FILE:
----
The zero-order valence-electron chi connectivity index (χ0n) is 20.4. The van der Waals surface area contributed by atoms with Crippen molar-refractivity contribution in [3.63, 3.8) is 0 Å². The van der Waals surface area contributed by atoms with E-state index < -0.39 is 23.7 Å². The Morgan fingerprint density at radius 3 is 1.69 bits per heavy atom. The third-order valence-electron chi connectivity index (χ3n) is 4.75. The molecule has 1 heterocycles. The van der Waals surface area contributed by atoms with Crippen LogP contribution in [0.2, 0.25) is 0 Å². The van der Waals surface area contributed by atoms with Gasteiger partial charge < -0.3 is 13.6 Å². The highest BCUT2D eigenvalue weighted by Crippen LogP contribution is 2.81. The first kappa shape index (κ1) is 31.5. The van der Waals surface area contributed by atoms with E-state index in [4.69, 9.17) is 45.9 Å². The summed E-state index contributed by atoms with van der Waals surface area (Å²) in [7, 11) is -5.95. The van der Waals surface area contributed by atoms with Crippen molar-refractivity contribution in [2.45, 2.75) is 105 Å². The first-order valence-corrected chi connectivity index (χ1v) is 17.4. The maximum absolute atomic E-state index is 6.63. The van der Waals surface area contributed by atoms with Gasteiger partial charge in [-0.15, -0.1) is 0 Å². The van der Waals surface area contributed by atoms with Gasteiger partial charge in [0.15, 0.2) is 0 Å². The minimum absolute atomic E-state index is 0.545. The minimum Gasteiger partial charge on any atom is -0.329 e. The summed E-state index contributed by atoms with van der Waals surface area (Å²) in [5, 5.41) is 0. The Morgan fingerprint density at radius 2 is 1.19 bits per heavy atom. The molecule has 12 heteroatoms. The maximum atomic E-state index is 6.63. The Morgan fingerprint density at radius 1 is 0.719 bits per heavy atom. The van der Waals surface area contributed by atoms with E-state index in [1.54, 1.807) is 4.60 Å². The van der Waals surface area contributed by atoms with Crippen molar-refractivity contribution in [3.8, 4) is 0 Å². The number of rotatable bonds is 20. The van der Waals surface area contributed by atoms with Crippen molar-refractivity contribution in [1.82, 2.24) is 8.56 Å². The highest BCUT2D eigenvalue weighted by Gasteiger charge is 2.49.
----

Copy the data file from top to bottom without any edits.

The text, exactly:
The zero-order valence-electron chi connectivity index (χ0n) is 20.4. The van der Waals surface area contributed by atoms with Crippen molar-refractivity contribution in [3.63, 3.8) is 0 Å². The van der Waals surface area contributed by atoms with E-state index < -0.39 is 23.7 Å². The Morgan fingerprint density at radius 3 is 1.69 bits per heavy atom. The third-order valence-electron chi connectivity index (χ3n) is 4.75. The molecule has 1 heterocycles. The van der Waals surface area contributed by atoms with Crippen LogP contribution in [0.2, 0.25) is 0 Å². The van der Waals surface area contributed by atoms with Gasteiger partial charge < -0.3 is 13.6 Å². The highest BCUT2D eigenvalue weighted by Crippen LogP contribution is 2.81. The first kappa shape index (κ1) is 31.5. The van der Waals surface area contributed by atoms with E-state index in [4.69, 9.17) is 45.9 Å². The summed E-state index contributed by atoms with van der Waals surface area (Å²) in [7, 11) is -5.95. The van der Waals surface area contributed by atoms with Crippen molar-refractivity contribution in [2.45, 2.75) is 105 Å². The first-order valence-corrected chi connectivity index (χ1v) is 17.4. The maximum absolute atomic E-state index is 6.63. The van der Waals surface area contributed by atoms with Gasteiger partial charge in [-0.15, -0.1) is 0 Å². The van der Waals surface area contributed by atoms with Gasteiger partial charge in [0.15, 0.2) is 0 Å². The minimum absolute atomic E-state index is 0.545. The minimum Gasteiger partial charge on any atom is -0.329 e. The summed E-state index contributed by atoms with van der Waals surface area (Å²) in [5, 5.41) is 0. The Morgan fingerprint density at radius 2 is 1.19 bits per heavy atom. The molecule has 12 heteroatoms. The maximum atomic E-state index is 6.63. The Morgan fingerprint density at radius 1 is 0.719 bits per heavy atom. The van der Waals surface area contributed by atoms with E-state index in [1.54, 1.807) is 4.60 Å². The van der Waals surface area contributed by atoms with Crippen molar-refractivity contribution in [3.8, 4) is 0 Å². The number of rotatable bonds is 20. The van der Waals surface area contributed by atoms with Crippen molar-refractivity contribution in [1.82, 2.24) is 8.56 Å². The highest BCUT2D eigenvalue weighted by Gasteiger charge is 2.49.